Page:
Miranda Lee-Foltz

Identifying genes that are under selection is important for understanding natural selection and the relationship between genotypes and phenotypes. This summer, I will be examining phenotypic variation of lizards from the Pisgah lava flow in California in relation to a gene involved in melanin production (PRKAR1A), and how it affects lizard behavior. To do so, I will first quantify the coloration of the lizard photos using ImageJ and then relate their color to the genotypes of each lizard as well as to an additional behavioral phenotype (thermal preference). If the lab reopens, I will sequence an additional coloration gene (PREP); however, in the event that the lab is unable to open, I will quantify coloration in a set of lizards from another population with the goal of assessing how best to measure a different phenotype (throat coloration).

Arianne Marcellin-Little

This summer, I’ll be reviewing French and English language newspapers from the Civil War and Reconstruction periods. These publications include L’Union (1862-1864) and the Tribune (founded in 1864). My work will involve identifying, transcribing, and translating articles of interest on the topics of slavery and freedom, race and government, law and equal protection, philosophy, and the politics or destiny of African Americans.

Andy Zou

For this project, I will be developing an open-source machine learning library that makes Natural Language Processing tasks easier. It will then be used for extracting insightful information from large textual datasets by training ML models to help address questions ranging from individual career outcomes to understanding firm performance to automation and future of work.

Mark Zerrudo

This summer I will continue to provide curriculum design and classroom analytical work for the Writing Data Stories (WDS) project. The project aims to develop data literacies of students by integrating data analysis into the middle school curriculum. Centered around Dual-Language Learners, units will contextualize students’ lived experiences within scientific inquiries of climate change and nutrition. Through this exploration, students and teachers will have access to the analytical program CODAP, where they will construct their own stories and claims of data patterns.

Lucas Bainbridge

My research this summer will primarily focus on access to justice issues. This will be through the research, editing and publication of white papers on the impacts of changes in legal rules, class actions, the role of lawyers in improving outcomes for low income people with civil legal needs, and legal remedies for trauma stemming from racial violence and prosecutorial immunity. I will also assist on a new project on class action redemption rates and an NSF grant proposal to develop an integrated court data network on civil litigation. In short, this work helps shed light on civil litigation issues and the socio-political implications of disproportionate access to justice.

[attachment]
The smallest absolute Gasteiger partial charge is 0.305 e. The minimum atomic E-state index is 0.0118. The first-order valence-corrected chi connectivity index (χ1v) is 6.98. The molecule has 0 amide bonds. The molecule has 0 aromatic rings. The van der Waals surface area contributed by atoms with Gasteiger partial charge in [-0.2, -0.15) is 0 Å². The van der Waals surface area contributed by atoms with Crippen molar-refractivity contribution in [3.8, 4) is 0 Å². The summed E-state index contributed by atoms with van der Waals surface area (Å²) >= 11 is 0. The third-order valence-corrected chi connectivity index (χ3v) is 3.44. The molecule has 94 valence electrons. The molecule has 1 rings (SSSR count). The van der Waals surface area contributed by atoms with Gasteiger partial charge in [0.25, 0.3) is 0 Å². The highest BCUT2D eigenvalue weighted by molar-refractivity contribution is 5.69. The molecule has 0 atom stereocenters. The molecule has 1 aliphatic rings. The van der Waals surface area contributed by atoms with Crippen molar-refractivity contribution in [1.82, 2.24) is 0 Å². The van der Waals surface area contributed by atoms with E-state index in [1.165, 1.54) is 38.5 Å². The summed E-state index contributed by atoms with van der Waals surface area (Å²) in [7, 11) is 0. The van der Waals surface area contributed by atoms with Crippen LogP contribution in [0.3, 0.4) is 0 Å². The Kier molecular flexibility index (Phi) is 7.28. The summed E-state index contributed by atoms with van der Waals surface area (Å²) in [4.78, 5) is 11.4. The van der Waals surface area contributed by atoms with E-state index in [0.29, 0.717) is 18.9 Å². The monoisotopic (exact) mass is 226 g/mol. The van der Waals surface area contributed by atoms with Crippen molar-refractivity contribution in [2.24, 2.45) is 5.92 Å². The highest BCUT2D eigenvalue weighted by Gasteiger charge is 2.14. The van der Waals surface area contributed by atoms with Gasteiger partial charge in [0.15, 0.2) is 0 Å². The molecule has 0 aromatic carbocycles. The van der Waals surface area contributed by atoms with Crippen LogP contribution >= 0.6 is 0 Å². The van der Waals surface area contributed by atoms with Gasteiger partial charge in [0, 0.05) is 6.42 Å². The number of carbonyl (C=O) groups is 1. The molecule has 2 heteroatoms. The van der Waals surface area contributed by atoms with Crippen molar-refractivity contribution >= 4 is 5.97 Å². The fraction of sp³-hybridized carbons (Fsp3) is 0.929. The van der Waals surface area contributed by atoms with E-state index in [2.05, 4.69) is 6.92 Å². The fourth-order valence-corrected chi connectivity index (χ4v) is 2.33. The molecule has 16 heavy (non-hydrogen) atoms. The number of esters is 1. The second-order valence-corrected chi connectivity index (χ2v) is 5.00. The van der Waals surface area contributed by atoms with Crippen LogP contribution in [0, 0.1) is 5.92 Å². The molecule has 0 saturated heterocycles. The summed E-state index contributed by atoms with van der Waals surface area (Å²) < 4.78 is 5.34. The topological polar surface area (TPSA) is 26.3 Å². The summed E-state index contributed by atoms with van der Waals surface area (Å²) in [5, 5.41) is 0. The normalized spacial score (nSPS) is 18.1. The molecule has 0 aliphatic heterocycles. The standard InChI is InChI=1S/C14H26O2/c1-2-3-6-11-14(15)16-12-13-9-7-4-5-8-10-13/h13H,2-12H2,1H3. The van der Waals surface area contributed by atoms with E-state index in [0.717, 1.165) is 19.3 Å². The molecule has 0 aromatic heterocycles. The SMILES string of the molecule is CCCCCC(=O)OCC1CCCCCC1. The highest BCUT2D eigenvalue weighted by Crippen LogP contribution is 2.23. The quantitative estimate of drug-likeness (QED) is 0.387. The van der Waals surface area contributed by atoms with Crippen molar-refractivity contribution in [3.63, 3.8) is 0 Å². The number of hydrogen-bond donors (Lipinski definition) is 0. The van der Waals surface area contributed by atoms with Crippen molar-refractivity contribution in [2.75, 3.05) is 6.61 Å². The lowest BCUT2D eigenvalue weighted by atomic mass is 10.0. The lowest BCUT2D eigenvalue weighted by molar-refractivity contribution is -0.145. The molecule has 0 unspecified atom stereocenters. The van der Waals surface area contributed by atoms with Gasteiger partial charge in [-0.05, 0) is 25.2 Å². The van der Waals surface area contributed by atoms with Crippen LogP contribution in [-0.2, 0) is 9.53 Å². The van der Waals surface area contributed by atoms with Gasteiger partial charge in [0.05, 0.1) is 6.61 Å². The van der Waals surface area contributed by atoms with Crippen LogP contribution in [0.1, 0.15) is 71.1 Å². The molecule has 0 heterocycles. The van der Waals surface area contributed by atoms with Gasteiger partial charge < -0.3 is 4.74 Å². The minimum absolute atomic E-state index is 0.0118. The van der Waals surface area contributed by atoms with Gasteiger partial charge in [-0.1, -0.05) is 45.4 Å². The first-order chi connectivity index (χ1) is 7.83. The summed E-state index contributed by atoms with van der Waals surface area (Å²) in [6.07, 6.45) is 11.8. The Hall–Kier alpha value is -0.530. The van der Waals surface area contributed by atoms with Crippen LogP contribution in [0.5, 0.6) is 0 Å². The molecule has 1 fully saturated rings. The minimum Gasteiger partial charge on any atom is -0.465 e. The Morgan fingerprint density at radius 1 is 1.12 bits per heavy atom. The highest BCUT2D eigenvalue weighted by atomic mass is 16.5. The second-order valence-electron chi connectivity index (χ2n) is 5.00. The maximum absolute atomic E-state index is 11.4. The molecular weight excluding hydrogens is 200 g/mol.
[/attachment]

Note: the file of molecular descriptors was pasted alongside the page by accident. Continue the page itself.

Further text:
Lila Englander

This research project will investigate the economic, environmental, and policy trade-offs associated with the deployment of low-carbon resources in the electricity sector. Efforts to reduce greenhouse gas emissions can result in significant reductions of other “co-pollutants” (e.g., particulate matter pollution). In recent years, the health benefits associated with reductions in co-pollutants (co-benefits) have accounted for a remarkably large share of estimated benefits from climate change policies- and other major environmental regulations. This research project investigates the “co-benefits” of this deployment.

Alice Wang

This summer I will be researching the effects of using kilohertz transcranial magnetic perturbation (kTMP) to stimulate the brain at sub threshold firing rates. My mentor and I intend to analyze kTMP’s effects on cortical excitability and motor output. Our ultimate goal is to see if kTMP induces changes that can prime or inhibit brain activity.

Sarah Bakir

This summer, I will be assisting Dr. Haar on one of her projects that analyzes the impacts of violence against healthcare in Syria. I will be recruiting participants, assisting in conducting key informant interviews and focus groups discussions, and analyzing qualitative data.

Ayla Weitz

Type Ia supernova is a kind of exploding star that is important to understanding the expansion of our universe. This project focuses on obtaining more accurate location measurements for approximately 1500 supernovae. I will be determining the locations of known foreground stars using astrometry.net and then using that information to determine supernova locations using custom software.

Rebecca Johnson

The project I will be concentrating on this summer will produce independent research and establish a community outreach program helping both the Education and Collections Management departments at the Phoebe A. Hearst Museum of Anthropology. With my background in education, and previous experience working hands-on with objects in the Hearst Museum, this project will bring together my interests to help bring the museum’s behind-the-scenes content directly to Bay Area K-12 communities.